Short 1:7
Review by Chris Hughes | posted February 8, 2000
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Graphical Version
Features: Widescreen, English (Dolby Digital 5.1, English (Dolby Digital 2.0 Surround), Interactive Menus.

The Movie:
With its Short series of DVD magazines Warner studios has been slowly building a solid reputation as a source of quality independent films. Each disc in the series contains a selection of about a dozen films running from 2 to 20 minutes each and based on a general theme. Short 7: Utopia addresses man's search for a more perfect world.

The first things you'll notice in Short 7 are the beautifully designed menus. With each edition Warner's designers get better and better at interface design and these are the best to date. A brief film precedes each screen and the menus themselves are attractive and easy to use. Most notably Short has abandoned the annoying habit of including non-skipable TV commercials before each selection making the viewing experience much more enjoyable.

Short 7 has some great content but seems a little inconsistent in terms of technical quality. Most of the titles include interesting production notes, director commentaries and even multi-angle content but some (Amplified Man in particular) suffer from noticeable edge enhancement shimmer and others (the cuts in the 'Documentary' section) seem to suffer from a mastering error that splashes the audio tracks across all four main speakers. More on these problems below… The Shorts:

More: More is a fantastic stop motion animation piece that explores an Orwellian reality in which an inventor learns that with innovation comes unexpected consequences. In the process he looses (literally) the fire in his belly. This extremely entertaining short was the first of its kind to be shot on 70mm Imax film and includes a complete pencil test video track and a short production documentary.

Zoltar from Zoran: Erik Paesel's study of teen alienation is a moving and thought provoking student film. The hero, a junior high student who believes he is from another planet, offers an archetypical study of the feeling of displacement that we all experience in adolescence. Zoltar includes an audio commentary track with the director and a disturbing alternate ending.

Amplified Man: We stand, at the dawn of the 21st century, on the threshold of a revolution. Robotics are now in a state of development that mirrors that of computers twenty years ago and if you thought desktop machines and the Internet had a major impact on society just wait and see how automatons will impact our lives in the next two decades. Amplified Man is a collection of interviews with NASA scientists, robotisists and DEVO's Mark Mothersbaugh on the issue of machine intelligence and the possible evolutionary tracks they may follow.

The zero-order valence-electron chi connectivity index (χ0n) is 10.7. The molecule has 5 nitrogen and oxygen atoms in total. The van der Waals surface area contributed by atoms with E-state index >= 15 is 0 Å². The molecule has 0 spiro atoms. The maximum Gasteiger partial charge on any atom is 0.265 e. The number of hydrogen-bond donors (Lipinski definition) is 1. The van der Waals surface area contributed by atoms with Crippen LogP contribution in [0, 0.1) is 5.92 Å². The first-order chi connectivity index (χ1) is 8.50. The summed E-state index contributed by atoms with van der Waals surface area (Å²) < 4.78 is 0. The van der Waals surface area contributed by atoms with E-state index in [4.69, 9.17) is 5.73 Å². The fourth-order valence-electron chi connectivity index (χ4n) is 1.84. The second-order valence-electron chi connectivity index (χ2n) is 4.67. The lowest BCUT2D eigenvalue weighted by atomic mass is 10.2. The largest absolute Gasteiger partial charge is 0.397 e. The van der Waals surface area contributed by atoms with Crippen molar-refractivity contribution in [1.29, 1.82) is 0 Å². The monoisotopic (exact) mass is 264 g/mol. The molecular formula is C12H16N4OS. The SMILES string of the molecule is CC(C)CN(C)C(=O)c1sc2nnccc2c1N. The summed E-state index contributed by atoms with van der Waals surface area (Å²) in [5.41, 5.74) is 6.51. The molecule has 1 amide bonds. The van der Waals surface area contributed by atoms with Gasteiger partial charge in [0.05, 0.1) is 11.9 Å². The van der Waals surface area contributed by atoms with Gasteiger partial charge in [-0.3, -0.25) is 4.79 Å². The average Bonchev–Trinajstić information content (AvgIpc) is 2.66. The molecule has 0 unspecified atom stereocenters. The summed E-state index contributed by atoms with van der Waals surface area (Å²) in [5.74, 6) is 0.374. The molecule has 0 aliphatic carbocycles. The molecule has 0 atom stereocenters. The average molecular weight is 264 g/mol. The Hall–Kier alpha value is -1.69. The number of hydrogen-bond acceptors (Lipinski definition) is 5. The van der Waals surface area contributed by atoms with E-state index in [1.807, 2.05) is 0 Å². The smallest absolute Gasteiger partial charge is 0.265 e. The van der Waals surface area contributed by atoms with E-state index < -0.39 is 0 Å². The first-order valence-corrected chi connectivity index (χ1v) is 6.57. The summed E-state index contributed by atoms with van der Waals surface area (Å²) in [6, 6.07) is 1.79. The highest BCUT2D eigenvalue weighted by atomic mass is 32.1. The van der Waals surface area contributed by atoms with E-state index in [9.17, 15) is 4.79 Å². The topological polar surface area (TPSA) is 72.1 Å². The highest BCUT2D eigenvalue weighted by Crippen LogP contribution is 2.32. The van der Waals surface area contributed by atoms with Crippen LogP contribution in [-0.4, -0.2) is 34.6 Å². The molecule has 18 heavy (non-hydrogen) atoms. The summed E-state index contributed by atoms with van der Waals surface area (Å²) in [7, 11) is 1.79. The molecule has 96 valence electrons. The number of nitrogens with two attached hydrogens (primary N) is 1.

Sam L. Grogg on Utopia: Dean of the American Film Institute Sam L. Grogg discusses utopian concepts as presented in current mainstream cinema. He examines the conceptual gap between our desire for a utopian existence and the inability of film artists to portray utopias in a positive light.

Others include:
The Lion and the Lamb: A very experimental film by Luc Beauchamp featuring strikingly beautiful images and a very rich ambient 5.1 audio track.
Images of Korea: Young Man Kang uses claymation to create a poetic impression of daily life in Korea through the four seasons.
The Bar Channel: Comedian Richard Belzer stars in an absurd and funny commentary on our growing detachment from life fostered by interactive technologies.

The Picture:
Most of the shorts on this disc exhibit fine transfers with nice color saturation, deep black levels and good shadow detail. There are no artifacts to be seen and all of the film elements used appear clean and free of nicks and dirt. The exception (as stated above) is Amplified Man, which shows a good deal of edge shimmer and some compression artifacts.

The Sound:
Just about all of the cuts on Short 7 include well mixed 5.1 tracks that create broad sound stages and impressive 3D environments. Unfortunately the 'Documentary' (Amplified Man) and 'Interview' (Lars from 1 – 10 and Sam L. Grogg on Utopia) seem to have a mastering error that places all of the tracks on the mains and surrounds leaving the center channel mute. Luckily the nature of these clips (mostly dialogue) is conducive to the error but it's a shame that the disc made it out the door with this obvious mistake.

The Extras:
The usual extras are all here. Each clip has text production note screens and most have audio commentaries as well. Some include multi angle and bonus video tracks. The traditional 'Junk Drawer' section comes with several _very_ short films, some of which we've seen on other Short installments.

The Short series just keeps getting better and better. I applaud Warner for taking a chance with these films and encourage anyone with an interest in independent films to have a look at any of the seven Short discs.

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